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Leaving the European Union - Statement

Part of the debate – in the House of Lords at 6:58 pm on 21st January 2019.

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Photo of Baroness Evans of Bowes Park Baroness Evans of Bowes Park Leader of the House of Lords and Lord Privy Seal 6:58 pm, 21st January 2019

I thank the noble Baroness and the noble Lord for their comments. I particularly thank the noble Baroness for her comments about recent events in Northern Ireland. I understand that tomorrow we will be repeating a Statement made in the other place earlier today, when perhaps we can discuss the matter in more detail.

Both the noble Baroness and the noble Lord talked about ruling out no deal but, as the Statement made clear, it is not within the Government’s power to rule out no deal. Under Article 50, we will leave the EU without a deal on 29 March unless either Parliament agrees to a deal or the UK revokes Article 50, which the Prime Minister has said that we do not intend to do. They both talked about extending Article 50, but they will know that this requires the unanimous agreement of all 27 member states, so there is nothing that the UK Government or Parliament can do unilaterally to secure it. It raises practical issues—not least, for instance, in relation to the timing of the European parliamentary elections at the end of May. Also, the EU is simply unlikely to agree to extend Article 50 without a plan for how we will approve the deal, which is why we are working so hard to get a deal which Parliament can accept.

The noble Lord mentioned a second referendum. The Statement clearly sets out our concerns about that, but he will also know that even if a second referendum were an option, it would require primary legislation, and this would take time.

The noble Baroness asked about conversations with EU colleagues since last Tuesday’s vote. The Prime Minister has spoken to Chancellor Merkel, to Dutch Prime Minister Rutte and to Prime Minister Löfven of Sweden, and conversations will obviously continue over the coming days.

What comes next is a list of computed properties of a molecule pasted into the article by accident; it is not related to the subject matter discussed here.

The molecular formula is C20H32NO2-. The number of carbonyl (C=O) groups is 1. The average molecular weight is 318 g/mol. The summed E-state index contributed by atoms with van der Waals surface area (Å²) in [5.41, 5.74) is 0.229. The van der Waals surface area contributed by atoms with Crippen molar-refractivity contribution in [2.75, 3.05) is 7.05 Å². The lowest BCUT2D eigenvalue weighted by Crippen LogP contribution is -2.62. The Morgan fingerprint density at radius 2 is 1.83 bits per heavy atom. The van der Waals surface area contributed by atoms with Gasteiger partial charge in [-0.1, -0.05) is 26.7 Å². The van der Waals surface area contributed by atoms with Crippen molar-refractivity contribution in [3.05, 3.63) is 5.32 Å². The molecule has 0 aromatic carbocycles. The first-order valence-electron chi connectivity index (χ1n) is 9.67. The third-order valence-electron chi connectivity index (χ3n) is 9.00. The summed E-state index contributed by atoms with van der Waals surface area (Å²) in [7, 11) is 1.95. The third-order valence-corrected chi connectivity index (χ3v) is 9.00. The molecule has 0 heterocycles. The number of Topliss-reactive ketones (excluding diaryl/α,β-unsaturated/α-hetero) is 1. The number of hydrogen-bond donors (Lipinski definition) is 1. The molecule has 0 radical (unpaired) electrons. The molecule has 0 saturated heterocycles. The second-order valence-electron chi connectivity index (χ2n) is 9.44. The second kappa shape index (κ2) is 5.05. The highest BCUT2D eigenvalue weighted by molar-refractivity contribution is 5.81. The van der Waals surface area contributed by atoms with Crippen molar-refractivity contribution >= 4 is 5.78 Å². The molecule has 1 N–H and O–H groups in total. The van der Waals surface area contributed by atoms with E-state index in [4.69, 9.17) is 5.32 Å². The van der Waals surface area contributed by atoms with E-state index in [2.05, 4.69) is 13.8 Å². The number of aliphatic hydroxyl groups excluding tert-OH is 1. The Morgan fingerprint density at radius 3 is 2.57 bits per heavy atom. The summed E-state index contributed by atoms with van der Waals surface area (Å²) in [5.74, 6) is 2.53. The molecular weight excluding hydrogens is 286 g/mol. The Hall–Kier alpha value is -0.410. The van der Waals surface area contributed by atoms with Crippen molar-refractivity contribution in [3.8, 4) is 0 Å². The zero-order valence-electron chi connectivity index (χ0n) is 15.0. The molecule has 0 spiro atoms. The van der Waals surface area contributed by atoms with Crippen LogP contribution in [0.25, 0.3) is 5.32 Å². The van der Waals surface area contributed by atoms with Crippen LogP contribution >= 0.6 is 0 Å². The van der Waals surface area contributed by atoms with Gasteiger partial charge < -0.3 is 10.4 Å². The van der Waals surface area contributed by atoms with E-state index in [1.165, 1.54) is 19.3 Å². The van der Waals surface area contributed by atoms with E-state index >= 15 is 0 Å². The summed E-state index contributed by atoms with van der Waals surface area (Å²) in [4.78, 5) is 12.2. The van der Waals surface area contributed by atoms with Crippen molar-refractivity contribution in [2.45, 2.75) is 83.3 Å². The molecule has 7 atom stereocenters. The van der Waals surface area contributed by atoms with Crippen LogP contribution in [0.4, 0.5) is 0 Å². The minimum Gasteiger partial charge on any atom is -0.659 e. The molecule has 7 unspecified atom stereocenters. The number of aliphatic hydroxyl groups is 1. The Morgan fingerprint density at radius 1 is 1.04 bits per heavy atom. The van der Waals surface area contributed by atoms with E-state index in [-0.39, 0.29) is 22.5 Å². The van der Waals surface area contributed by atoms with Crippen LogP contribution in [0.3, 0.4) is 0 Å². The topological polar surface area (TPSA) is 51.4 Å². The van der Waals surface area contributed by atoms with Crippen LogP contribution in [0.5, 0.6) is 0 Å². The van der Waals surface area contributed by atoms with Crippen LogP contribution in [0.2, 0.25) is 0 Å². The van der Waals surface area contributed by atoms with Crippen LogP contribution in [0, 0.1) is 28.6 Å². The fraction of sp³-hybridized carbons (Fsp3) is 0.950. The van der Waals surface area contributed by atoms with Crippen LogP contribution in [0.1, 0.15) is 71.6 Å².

I am happy to affirm to both the noble Baroness and the noble Lord that this Government will never reopen the Belfast agreement. The Prime Minister has been clear that she has never considered it and never would.

The noble Lord mentioned the take-note Motion. He is absolutely right: we have tabled it this evening and we will discuss it next Monday. The noble Baroness asked me to speculate about what may or may not happen in the House of Commons next week. I do not think that my joining the speculation would be helpful. I can certainly say to her that, as always, this House will respond to any decisions made in the other place, and we are happy to work with the usual channels to ensure that we are given timely opportunities to do so. I am sure that those discussions will begin as soon as we see what happens in the House of Commons.

Finally, I reassure the noble Baroness that, as has been the case so far, offers which have been made to Commons committees on access to documents, et cetera, will be extended to their Lords counterparts. Obviously, we will need discussions about how that takes place. I say once again, as I have on numerous occasions, that the committees of this House have played an important and influential role in the process, and I will do all I can to ensure that they continue to do so.